Meditation on a Bicentennial
On the 200th anniversary of the founding of the Sisters of Notre Dame, the Emmanuel Community reflects on the vision of St. Julie Billiart and its continuing renewal in the life of the College.
Read story below...
Meditation on a Bicentennial
If new Emmanuel students wonder why the stairwell in the Administration Building is lined with decorative French fleurs-de-lis, or why sunflowers always seem to appear at College gatherings, they learn the answers, and much more, on Founders' Day.
Inaugurated in February 1993, Founders' Day is an annual College-wide celebration honoring the legacy of St. Julie Billiart, who, along with Françoise Blin de Bourdon, established the Sisters of Notre Dame in 1804. The event also pays tribute to those Sisters who, in 1919, founded Emmanuel College, the flagship SND institution of higher education in North America.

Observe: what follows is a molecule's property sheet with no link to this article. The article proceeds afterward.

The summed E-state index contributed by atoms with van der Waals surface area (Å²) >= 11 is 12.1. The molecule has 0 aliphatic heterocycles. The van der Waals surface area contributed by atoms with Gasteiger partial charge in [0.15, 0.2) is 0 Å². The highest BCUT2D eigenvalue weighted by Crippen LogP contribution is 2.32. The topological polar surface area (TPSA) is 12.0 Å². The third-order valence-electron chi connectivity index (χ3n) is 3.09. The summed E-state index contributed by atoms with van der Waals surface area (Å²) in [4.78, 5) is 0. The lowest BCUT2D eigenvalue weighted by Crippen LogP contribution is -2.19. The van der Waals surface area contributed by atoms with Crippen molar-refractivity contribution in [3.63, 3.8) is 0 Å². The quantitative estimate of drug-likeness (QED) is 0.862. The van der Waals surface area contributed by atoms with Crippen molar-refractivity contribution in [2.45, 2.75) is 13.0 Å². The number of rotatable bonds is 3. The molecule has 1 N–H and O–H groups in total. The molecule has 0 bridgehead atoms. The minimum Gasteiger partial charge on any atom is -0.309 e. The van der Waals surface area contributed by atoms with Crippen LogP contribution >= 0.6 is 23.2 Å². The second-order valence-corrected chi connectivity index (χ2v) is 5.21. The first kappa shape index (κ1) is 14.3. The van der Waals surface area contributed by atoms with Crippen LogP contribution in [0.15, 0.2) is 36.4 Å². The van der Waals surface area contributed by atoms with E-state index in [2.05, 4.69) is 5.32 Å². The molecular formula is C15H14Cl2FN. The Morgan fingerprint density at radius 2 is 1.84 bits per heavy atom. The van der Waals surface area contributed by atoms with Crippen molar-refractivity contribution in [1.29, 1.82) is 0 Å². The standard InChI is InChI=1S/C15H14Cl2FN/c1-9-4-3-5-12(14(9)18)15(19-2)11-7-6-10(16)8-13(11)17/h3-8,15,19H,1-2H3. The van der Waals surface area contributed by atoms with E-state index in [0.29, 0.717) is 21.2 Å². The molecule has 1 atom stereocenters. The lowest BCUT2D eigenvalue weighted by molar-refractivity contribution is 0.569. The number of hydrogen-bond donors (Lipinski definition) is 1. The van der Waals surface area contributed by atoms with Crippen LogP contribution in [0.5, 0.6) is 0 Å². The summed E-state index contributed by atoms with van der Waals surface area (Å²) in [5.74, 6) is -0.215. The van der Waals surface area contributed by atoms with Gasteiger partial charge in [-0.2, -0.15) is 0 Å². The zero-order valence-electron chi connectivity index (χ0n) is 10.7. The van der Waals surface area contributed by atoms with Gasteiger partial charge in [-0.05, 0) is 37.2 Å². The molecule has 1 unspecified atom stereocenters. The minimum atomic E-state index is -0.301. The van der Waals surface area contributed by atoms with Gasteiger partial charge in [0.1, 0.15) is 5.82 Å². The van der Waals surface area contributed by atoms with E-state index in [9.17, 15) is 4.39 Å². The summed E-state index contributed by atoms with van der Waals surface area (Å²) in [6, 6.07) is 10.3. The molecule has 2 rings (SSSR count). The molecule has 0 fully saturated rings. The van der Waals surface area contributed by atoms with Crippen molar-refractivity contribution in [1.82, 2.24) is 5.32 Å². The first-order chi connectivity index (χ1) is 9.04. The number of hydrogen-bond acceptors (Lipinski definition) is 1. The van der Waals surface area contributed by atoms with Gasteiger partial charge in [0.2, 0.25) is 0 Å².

This year, Founders' Day took on special meaning as Emmanuel marked the Congregation's 200th anniversary. In her remarks to the College Community that day, President Sister Janet Eisner, SND '63, recounted the story of St. Julie's remarkable life, including her recovery from 20 years of physical paralysis; the beginning of her ministry in France (thus the fleurs de lis); and her creation of an international, Catholic religious congregation that today comprises 1,820 sisters and 70 novices in 15 countries on five continents.
Sister Janet also spoke of the principles that have guided and characterized the Sisters of Notre Dame from their earliest days: a passion for education as "the greatest work on earth," a commitment to the poor, a global apostolic mission, a life that balances prayer and action, a focus on community building, and an abiding and deeply rooted trust in the goodness of God.
For the first-year and transfer students in the audience, the event served as a valuable learning moment. For one thing, they discovered how certain signature elements of the Emmanuel experience, such as a top-caliber liberal arts and sciences education, a close-knit community, and a dedication to service, to name only a few, are part of a 200-year-old tradition and are shared by SND institutions and communities around the world. In addition, they gained a more in-depth perspective on the nature of a religious vocation, its sacrifices and joys, and why, in 2004, its appeal remains strong.